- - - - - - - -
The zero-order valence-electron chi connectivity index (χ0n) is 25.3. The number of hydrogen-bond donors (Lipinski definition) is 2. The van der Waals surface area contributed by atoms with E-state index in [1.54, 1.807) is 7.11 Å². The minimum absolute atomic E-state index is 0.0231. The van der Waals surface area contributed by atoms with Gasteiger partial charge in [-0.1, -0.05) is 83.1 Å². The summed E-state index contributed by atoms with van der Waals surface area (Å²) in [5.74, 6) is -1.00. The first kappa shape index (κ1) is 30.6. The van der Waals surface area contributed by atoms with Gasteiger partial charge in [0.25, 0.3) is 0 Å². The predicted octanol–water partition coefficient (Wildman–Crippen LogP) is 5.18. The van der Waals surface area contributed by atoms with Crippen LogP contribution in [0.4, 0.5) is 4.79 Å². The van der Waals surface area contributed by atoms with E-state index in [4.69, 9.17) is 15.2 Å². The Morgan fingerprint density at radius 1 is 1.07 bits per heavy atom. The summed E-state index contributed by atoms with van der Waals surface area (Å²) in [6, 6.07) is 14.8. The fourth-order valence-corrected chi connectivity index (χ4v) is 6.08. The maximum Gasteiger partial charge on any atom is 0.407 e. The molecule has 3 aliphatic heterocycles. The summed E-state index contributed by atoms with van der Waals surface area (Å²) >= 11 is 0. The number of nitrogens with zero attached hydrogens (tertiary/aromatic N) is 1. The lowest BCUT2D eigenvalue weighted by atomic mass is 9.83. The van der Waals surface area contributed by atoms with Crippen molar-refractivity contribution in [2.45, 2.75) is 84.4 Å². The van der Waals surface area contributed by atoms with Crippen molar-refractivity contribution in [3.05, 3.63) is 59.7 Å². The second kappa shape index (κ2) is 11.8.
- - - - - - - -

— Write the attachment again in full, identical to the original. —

The zero-order valence-electron chi connectivity index (χ0n) is 25.3. The number of hydrogen-bond donors (Lipinski definition) is 2. The van der Waals surface area contributed by atoms with E-state index in [1.54, 1.807) is 7.11 Å². The minimum absolute atomic E-state index is 0.0231. The van der Waals surface area contributed by atoms with Gasteiger partial charge in [-0.1, -0.05) is 83.1 Å². The summed E-state index contributed by atoms with van der Waals surface area (Å²) in [5.74, 6) is -1.00. The first kappa shape index (κ1) is 30.6. The van der Waals surface area contributed by atoms with Gasteiger partial charge in [0.25, 0.3) is 0 Å². The predicted octanol–water partition coefficient (Wildman–Crippen LogP) is 5.18. The van der Waals surface area contributed by atoms with Crippen LogP contribution in [0.4, 0.5) is 4.79 Å². The van der Waals surface area contributed by atoms with E-state index in [4.69, 9.17) is 15.2 Å². The Morgan fingerprint density at radius 1 is 1.07 bits per heavy atom. The summed E-state index contributed by atoms with van der Waals surface area (Å²) in [6, 6.07) is 14.8. The fourth-order valence-corrected chi connectivity index (χ4v) is 6.08. The maximum Gasteiger partial charge on any atom is 0.407 e. The molecule has 3 aliphatic heterocycles. The summed E-state index contributed by atoms with van der Waals surface area (Å²) >= 11 is 0. The number of nitrogens with zero attached hydrogens (tertiary/aromatic N) is 1. The lowest BCUT2D eigenvalue weighted by atomic mass is 9.83. The van der Waals surface area contributed by atoms with Crippen molar-refractivity contribution in [2.45, 2.75) is 84.4 Å². The van der Waals surface area contributed by atoms with Crippen molar-refractivity contribution in [3.05, 3.63) is 59.7 Å². The second kappa shape index (κ2) is 11.8.